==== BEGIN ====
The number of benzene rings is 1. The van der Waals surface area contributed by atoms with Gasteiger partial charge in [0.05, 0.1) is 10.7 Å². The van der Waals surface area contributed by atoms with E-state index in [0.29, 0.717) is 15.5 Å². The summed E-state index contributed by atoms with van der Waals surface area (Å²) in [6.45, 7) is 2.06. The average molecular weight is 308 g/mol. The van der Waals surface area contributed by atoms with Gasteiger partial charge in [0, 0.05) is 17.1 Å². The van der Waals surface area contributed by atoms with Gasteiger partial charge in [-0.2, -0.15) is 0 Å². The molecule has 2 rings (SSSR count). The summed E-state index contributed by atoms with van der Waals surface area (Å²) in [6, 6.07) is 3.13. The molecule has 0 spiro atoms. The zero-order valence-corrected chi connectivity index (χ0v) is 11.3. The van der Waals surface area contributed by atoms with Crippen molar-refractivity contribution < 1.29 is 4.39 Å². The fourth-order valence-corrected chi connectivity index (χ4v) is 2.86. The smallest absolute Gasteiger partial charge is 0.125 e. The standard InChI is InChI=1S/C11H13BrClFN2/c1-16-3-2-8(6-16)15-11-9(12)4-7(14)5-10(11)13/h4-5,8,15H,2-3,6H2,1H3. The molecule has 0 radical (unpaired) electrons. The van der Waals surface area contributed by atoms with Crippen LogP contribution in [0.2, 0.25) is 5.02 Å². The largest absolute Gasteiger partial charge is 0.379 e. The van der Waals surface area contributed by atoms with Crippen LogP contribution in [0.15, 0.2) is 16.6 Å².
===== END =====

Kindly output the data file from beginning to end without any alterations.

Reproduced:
The number of benzene rings is 1. The van der Waals surface area contributed by atoms with Gasteiger partial charge in [0.05, 0.1) is 10.7 Å². The van der Waals surface area contributed by atoms with E-state index in [0.29, 0.717) is 15.5 Å². The summed E-state index contributed by atoms with van der Waals surface area (Å²) in [6.45, 7) is 2.06. The average molecular weight is 308 g/mol. The van der Waals surface area contributed by atoms with Gasteiger partial charge in [0, 0.05) is 17.1 Å². The van der Waals surface area contributed by atoms with Gasteiger partial charge in [-0.2, -0.15) is 0 Å². The molecule has 2 rings (SSSR count). The summed E-state index contributed by atoms with van der Waals surface area (Å²) in [6, 6.07) is 3.13. The molecule has 0 spiro atoms. The zero-order valence-corrected chi connectivity index (χ0v) is 11.3. The van der Waals surface area contributed by atoms with Crippen molar-refractivity contribution < 1.29 is 4.39 Å². The fourth-order valence-corrected chi connectivity index (χ4v) is 2.86. The smallest absolute Gasteiger partial charge is 0.125 e. The standard InChI is InChI=1S/C11H13BrClFN2/c1-16-3-2-8(6-16)15-11-9(12)4-7(14)5-10(11)13/h4-5,8,15H,2-3,6H2,1H3. The molecule has 0 radical (unpaired) electrons. The van der Waals surface area contributed by atoms with Crippen LogP contribution in [0.2, 0.25) is 5.02 Å². The largest absolute Gasteiger partial charge is 0.379 e. The van der Waals surface area contributed by atoms with Crippen LogP contribution in [0.15, 0.2) is 16.6 Å².